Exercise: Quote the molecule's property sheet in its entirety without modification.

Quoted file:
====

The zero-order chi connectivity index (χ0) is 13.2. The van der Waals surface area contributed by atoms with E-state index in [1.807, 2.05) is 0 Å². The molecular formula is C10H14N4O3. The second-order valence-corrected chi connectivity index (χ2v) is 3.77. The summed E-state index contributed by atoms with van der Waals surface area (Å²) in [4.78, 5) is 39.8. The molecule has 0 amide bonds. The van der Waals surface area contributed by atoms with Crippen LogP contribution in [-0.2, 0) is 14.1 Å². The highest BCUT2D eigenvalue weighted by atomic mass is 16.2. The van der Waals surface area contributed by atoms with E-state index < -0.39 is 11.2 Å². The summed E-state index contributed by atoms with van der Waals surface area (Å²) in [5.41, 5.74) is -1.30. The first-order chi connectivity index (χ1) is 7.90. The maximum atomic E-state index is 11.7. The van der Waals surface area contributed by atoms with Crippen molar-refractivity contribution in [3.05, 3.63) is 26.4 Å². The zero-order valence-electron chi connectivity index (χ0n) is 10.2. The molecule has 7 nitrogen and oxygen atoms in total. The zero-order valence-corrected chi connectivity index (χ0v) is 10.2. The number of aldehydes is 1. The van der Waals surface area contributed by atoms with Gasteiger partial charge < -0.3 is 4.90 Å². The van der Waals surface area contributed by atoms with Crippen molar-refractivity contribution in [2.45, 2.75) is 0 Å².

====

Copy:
The zero-order chi connectivity index (χ0) is 13.2. The van der Waals surface area contributed by atoms with E-state index in [1.807, 2.05) is 0 Å². The molecular formula is C10H14N4O3. The second-order valence-corrected chi connectivity index (χ2v) is 3.77. The summed E-state index contributed by atoms with van der Waals surface area (Å²) in [4.78, 5) is 39.8. The molecule has 0 amide bonds. The van der Waals surface area contributed by atoms with Crippen LogP contribution in [-0.2, 0) is 14.1 Å². The highest BCUT2D eigenvalue weighted by atomic mass is 16.2. The van der Waals surface area contributed by atoms with E-state index < -0.39 is 11.2 Å². The summed E-state index contributed by atoms with van der Waals surface area (Å²) in [5.41, 5.74) is -1.30. The first-order chi connectivity index (χ1) is 7.90. The maximum atomic E-state index is 11.7. The van der Waals surface area contributed by atoms with Crippen molar-refractivity contribution in [3.05, 3.63) is 26.4 Å². The zero-order valence-electron chi connectivity index (χ0n) is 10.2. The molecule has 7 nitrogen and oxygen atoms in total. The zero-order valence-corrected chi connectivity index (χ0v) is 10.2. The number of aldehydes is 1. The van der Waals surface area contributed by atoms with Gasteiger partial charge < -0.3 is 4.90 Å². The van der Waals surface area contributed by atoms with Crippen molar-refractivity contribution in [2.45, 2.75) is 0 Å².